Saul is the legalist. He is enlisting god in his fight. Checking the god box at every step, but talking as though it is his fight, his vengeance that will be wrought.

So he has the ark bought in as a kind of magic box… Again! He is slow and nervous consulting the priests: he’s clearly insecure, as he should be rationally because the Israelites are outnumbered and outclassed with no weapons to speak of. 

But he is judging the battle on his strength to win it, not god’s will for his people. He has the men take a vow not to eat until the victory is his, it’s a vow and test of allegiance to him, not God. And time passes he camps opposite the philistines and talks, and panics.

Jonathon sneaks off and takes a tiny band and just goes up to the enemy camp to see what God will do. He figures god will determine the outcome, and will do it as easily with a few as many. Which is what happens.

With sheer rat cunning jonathon beats a group of them 20 to 2. The philistines panic, they know if the Israelites reputation for occasionally miraculous victories. Noise and confusion land on the philistines and they start to kill each other. Israelites who have been hiding in hole and in the hills come out and pursue them.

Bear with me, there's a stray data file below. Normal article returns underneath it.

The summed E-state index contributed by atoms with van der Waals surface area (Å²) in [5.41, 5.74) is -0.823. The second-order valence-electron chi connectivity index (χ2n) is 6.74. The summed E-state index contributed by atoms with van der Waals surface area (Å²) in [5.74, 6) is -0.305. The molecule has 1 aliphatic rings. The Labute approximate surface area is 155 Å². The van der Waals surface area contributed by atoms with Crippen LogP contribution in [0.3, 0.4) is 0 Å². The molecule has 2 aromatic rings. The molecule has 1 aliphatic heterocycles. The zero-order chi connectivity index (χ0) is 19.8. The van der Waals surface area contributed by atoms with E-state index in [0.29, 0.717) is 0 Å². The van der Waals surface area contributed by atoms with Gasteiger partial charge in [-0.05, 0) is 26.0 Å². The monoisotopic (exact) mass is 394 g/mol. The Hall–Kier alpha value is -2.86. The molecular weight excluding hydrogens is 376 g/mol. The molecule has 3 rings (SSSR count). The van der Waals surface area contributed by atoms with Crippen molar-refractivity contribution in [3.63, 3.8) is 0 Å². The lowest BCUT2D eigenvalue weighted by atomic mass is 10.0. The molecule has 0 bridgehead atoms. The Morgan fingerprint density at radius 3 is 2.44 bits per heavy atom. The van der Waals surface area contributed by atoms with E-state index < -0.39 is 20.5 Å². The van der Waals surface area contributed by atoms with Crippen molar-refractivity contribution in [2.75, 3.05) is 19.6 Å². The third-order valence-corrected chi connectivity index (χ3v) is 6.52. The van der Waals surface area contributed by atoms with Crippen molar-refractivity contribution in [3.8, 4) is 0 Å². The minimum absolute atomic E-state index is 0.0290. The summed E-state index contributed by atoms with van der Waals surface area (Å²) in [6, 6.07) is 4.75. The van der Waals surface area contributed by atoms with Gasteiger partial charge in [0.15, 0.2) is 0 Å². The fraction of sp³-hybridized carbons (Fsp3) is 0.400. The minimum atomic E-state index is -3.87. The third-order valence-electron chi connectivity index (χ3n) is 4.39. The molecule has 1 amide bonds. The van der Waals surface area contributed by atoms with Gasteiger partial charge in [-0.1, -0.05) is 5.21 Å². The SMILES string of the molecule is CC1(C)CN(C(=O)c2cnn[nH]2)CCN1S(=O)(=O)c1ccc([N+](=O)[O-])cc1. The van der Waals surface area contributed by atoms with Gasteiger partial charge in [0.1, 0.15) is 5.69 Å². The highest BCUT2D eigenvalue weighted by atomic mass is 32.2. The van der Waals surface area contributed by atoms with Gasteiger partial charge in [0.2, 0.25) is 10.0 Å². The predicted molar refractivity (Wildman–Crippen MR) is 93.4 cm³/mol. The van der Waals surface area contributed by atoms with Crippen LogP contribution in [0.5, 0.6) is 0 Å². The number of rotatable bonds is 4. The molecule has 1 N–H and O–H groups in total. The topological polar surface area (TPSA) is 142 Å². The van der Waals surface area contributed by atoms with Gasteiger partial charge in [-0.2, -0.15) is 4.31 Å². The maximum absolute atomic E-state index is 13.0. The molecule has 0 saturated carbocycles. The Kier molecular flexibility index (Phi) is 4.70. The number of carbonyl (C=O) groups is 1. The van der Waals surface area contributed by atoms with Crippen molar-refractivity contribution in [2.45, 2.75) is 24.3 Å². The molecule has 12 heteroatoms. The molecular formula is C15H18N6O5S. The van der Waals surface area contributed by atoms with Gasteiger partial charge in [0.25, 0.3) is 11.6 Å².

It’s a mighty victory… If God. Saul reacts by threatening to kill jonathon because he accidentally broke the silly fasting vow, which was a spectacularly dumb strategy because the troops who followed it were weak with hunger. He can’t rejoice in god’s victory or share the glory with his son. He’s lost it.

But the religion is there, the whole apparatus of the priesthood is with Saul. From the outside you would think Saul was the holy one, with fasting, priests, the ark etc. All the trappings, just not actual faith in God. 

Make me reckless father, make me bold. We are starting at a new church. Give me the spirit of jonathon.

1 Samuel 12